Five Israel Navy boats travel north up the coast in formation, as black waves
flow underneath, and a starry Mediterranean night sky stretches out
The lights of Ashkelon and of the northern Gaza Strip shimmer in
the distance of the hot August night.
The voice of Lt. Kobi Akiva, the
outgoing commander of this formation of the navy’s Dvora fast patrol boats,
comes over the radio.
“Thank you for allowing me to command you at sea,
it’s been a privilege. Each of you is an incredible person who is willing to lay
down his life for his country, and after that, for one another,” he
The transmission marks the end of a long and extensive drill, in
which the Dvora navy crew members practiced identifying and neutralizing
terrorist attacks from the coast of the Gaza Strip, and simulated a host of
other complex scenarios they might encounter in the near future.
Jerusalem Post joined the crew of Boat 836, a Dvora Mark 3 vessel, which is the
latest model of the navy’s sturdy coastal security boat.
that same day, the crew of Boat 836 cruised at 44 knots in the open sea,
speeding towards a mock terrorist sea target, which was simulated by a police
On the boat’s upper deck, the wind beats the young sailors’ faces
and the foam of the water bubbles beneath. ‘‘He who does not throw up is not our
brother,’’ Leading-Rating sailor Menachem Feder says in jest, asking this
reporter and the Post’s cameraman, Marc Israel Sellem, if our stomachs are
holding up (neither of us fell victim to seasickness).
multi-channel radio system carries messages between various members of the
boat’s crew members, and broadcasts with other Dvora boats as well.
in the lower deck, sailors staff sophisticated radar, weapons and communications
systems. And one floor below that, soldiers are preparing dinner in the vessel’s
By the end of the day, the crew has practiced firing on three
terrorist boats, striking targets on the Gazan coast, extinguishing a fire on
board, and facilitating the evacuation of an injured sailor. To top it all off,
Boat 836 has to practice towing another Dvora to safety in pitch
At the start of the day, when Boat 836 was preparing to head
out to sea from the Ashdod Navy Base, a jovial atmosphere dominates the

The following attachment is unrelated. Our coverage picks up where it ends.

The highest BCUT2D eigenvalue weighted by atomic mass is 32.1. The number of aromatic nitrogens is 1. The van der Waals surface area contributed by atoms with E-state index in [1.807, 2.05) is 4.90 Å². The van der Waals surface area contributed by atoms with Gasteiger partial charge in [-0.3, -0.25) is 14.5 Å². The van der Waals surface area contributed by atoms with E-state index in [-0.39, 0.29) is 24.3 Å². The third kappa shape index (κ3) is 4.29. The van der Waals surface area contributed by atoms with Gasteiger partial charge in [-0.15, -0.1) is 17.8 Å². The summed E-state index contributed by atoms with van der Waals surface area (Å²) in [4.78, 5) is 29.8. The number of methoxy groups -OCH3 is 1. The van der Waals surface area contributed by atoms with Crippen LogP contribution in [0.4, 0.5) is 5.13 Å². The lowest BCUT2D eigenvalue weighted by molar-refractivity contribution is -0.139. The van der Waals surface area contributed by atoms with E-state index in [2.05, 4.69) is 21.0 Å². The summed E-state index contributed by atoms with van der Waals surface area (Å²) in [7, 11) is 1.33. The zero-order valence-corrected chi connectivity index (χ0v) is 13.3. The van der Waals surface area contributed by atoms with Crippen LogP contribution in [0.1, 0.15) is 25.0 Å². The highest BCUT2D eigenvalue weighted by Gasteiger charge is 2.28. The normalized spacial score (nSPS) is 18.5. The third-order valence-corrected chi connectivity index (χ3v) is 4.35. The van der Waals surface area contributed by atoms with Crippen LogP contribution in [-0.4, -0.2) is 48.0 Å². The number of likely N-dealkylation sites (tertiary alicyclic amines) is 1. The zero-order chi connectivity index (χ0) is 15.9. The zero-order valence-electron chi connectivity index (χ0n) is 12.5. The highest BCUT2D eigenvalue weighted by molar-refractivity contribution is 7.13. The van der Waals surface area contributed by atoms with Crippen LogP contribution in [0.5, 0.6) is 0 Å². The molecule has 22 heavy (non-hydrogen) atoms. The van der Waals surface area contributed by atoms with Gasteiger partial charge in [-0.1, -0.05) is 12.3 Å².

A crew member with a cheerful voice takes the microphone on the
upper deck and proceeds to read the to-do list over the boat’s loudspeakers. The
crew members tasked with carrying out each procedure shout back a
‘‘Locked and loaded!’’ The boat’s gunners call out after
examining their weapons.
Then, the ship’s commander, Lt. Erez (last name
withheld), takes the steering wheel and microphone. ‘‘Good afternoon, 836,’’ he
says, his calm voice permeating the vessel. ‘‘We’ll be heading out to sea to
join the drill. Pay attention to targets,’’ he says.
The Israel Navy has
a total of three formations of Dvora boats in service, covering the North,
Center and South.
LT. JUNIOR grade Yarin Ben-Zikri, deputy commander of
Boat 836, speaks about what it is like to serve here. ‘‘We get home leave once a
month. All week we maintain ship, train, and carry out security patrols of
Looking ahead to the drill, he says it will be ‘‘big,’’ adding, ‘‘We
don’t get to do this kind of thing in routine times. It will improve our ability
to strike targets on the coast, and to deal with cross-border terrorist raids
via the sea.’’
There are a few key terms that, once uttered on the boat’s
speaker system, send the crew rushing to their locations.
‘‘Battle positions’’ on the microphone will ensure that all crew members on the
upper deck head to their weapons and surveillance systems in seconds. If in
their bunk beds below, the sailors, who sleep with their shoes on, must be at
their stations within 30 seconds.
‘‘Connection positions’’ is an order
that tells crew members to head to the bow and stern and prepare to catch or
throw ropes to neighboring vessels.
Sgt. Liav Shalobok, a mechanic and a
medic, has been serving on Boat 836 for a year. ‘‘The conditions aren’t easy.
You challenge yourself. It turns you into a man, for life. Ironically, this also
entails mastering laundry and cooking,’’ he says.
‘‘You’re fighting for
your home – this boat is your home. This is where you sleep, eat, and shoot
from. It’s a home on the move. And it’s crowded,’’ Shalobok adds.
percent of the time, Boat 836 carries out counterterrorism patrols along Gaza,
with each patrol lasting between 24 and 72 hours. Crew members have a range of
weapons at their disposal to engage threats, including an M242 Bushmaster cannon
on the bow which can fire up to 120 rounds per minute.
A heavy 0.5-inch
machine gun is on stern, and there are two MAG machine guns at the sides. Down
below, an array of screens displayed radar and camera data.
Officer Dima Trachtenberg explains, ‘‘We call this the closed bridge – the upper
bridge is upstairs. Here we control the Bushmaster [which has an automatic
target tracking system], maintain a command and control panel, and carry out
advanced surveillance. We’re looking at all of the things the human eye can’t
see from here.’’
One screen lists land targets that Boat 836 might be ordered to
strike. Another displays the coordinates of the enemy, and of friendly forces.
‘‘We can send and receive images, and we’re connected to the navy’s